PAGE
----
Between June 2010 and March 2011, the team assessed 86 business cases for projects related to the Met’s policing operations for the games in relation to their environment aspects and impacts. These business cases varied widely in terms of their scale and implications for sustainability, but projects with the greatest significance for the environment tended to focus on:

  • fuel consumption and CO2 emissions from transport;
  • energy use (electricity, gas and fuel oil) and associated CO2 from buildings and temporary facilities funded by the MPS;
  • water consumption;
  • waste generated by Met employees and managed directly by its contracted suppliers; and
  • impacts on local wildlife, biodiversity and communities.

Centre of operations

As part of its policing of the games, the MPS built three temporary muster, briefing and deployment centres (MBDCs) at Wanstead Flats (pictured), Blackheath Army Cadet Centre and Battersea Power Station. They provided briefing and feeding for up to 4,000 officers a day, and acted as a base to issue operational equipment.

The design, construction and operation of the centres all required the input of the environment. It worked closely with the MBDC project managers to ensure that sustainability issues were considered at all stages, from planning and procurement through to construction and operation during the games. The team was able to rely on the Met’s sustainable project design guide to ensure the most environmentally friendly options were selected. The centres were fitted with LED lighting, percussion taps in bathrooms and waterless urinals, for example.

Many of the sustainable solutions used were unique, owing to the temporary nature of the sites and their specific requirements. Light pollution, for example, was identified as a possible concern at the centres due to its potential impact on biodiversity and the local community. “With this in mind, we investigated options for sensitive lighting during the planning stage for the centres, including fencing that would not only provide perimeter security but would keep light pollution to a minimum,” says Grange. External car park lighting posts were erected and powered with large batteries charged via generators and onsite photovoltaic cells.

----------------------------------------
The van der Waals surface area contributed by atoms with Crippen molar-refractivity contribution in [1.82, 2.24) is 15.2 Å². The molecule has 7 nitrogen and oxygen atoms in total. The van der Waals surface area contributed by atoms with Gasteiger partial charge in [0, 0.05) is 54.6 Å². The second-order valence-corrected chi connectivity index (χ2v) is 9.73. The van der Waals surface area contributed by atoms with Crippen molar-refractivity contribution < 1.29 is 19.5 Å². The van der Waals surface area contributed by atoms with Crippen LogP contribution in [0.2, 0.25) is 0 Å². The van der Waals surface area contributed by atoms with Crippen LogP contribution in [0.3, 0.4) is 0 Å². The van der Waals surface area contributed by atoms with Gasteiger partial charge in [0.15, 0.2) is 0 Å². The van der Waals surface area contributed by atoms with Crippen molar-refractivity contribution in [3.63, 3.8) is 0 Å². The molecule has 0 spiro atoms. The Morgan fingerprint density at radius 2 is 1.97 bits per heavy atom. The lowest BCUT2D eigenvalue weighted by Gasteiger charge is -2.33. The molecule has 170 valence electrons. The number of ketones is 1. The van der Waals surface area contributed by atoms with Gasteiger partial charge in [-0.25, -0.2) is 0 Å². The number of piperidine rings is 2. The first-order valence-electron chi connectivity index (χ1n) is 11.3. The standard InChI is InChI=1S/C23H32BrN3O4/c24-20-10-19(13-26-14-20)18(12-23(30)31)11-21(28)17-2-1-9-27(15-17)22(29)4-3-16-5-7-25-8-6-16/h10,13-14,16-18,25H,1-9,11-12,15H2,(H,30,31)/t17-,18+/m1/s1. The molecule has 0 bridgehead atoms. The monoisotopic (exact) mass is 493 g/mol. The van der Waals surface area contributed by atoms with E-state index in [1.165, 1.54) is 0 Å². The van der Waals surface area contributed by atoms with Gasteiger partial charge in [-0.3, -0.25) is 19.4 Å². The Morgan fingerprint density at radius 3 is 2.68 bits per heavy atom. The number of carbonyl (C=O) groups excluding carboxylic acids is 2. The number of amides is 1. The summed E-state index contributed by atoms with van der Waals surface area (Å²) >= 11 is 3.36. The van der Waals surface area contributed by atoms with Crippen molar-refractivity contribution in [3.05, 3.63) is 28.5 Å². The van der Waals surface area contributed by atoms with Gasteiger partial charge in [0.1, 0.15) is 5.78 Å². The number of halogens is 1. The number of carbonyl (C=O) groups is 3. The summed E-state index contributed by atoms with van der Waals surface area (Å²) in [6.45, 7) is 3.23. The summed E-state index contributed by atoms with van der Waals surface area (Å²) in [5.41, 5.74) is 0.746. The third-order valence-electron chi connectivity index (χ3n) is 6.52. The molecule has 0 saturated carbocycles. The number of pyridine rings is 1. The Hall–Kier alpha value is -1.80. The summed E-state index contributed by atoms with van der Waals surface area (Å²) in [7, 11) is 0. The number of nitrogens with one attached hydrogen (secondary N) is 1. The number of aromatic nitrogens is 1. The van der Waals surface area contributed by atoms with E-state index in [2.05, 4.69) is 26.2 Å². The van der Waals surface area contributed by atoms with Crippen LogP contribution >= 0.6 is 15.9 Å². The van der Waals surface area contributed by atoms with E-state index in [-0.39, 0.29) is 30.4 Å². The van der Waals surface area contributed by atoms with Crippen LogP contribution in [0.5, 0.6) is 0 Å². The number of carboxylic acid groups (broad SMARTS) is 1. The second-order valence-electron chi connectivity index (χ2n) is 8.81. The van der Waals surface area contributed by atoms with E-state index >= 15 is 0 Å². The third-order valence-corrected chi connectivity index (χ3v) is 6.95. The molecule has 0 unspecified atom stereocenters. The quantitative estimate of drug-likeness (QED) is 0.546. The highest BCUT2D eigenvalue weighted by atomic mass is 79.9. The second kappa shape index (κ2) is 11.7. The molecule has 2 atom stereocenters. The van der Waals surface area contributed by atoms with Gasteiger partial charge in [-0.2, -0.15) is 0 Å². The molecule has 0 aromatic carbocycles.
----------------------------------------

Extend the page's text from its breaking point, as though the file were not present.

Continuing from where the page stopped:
Emergency procedures were established during the design phase to ensure that any spillages from oil or other pollutants could be cleaned up quickly and efficiently. Spill kits were installed at all three MBDCs during the construction phase.

Consuming resources

Energy and water consumption, as well as waste generation, were measured at each MBDC. Wanstead was the largest of the three sites and used more than 94,000 litres of fuel during the games – generating the equivalent of 266 tonnes of CO2.

Transport contracts ensured that vehicle movements were kept to a minimum and suppliers were encouraged to sign up to the freight operator recognition scheme, created by Transport for London to improve the environmental performance of freight movements in the city. Deliveries to sites were carefully planned to minimise the number of journeys required.

Waste management, meanwhile, was tackled through specific strategies at each centre. “Our aim was to ensure that as much waste as possible was recycled or recovered to support Locog’s vision of a zero-waste games,” says Foster. As far back as 2009, the team started to work on waste reduction measures for the games and, in 2011, it produced venue and resource management guidance, which required suppliers to achieve a 50% recycling rate and a minimum recovery rate of 60% for all waste.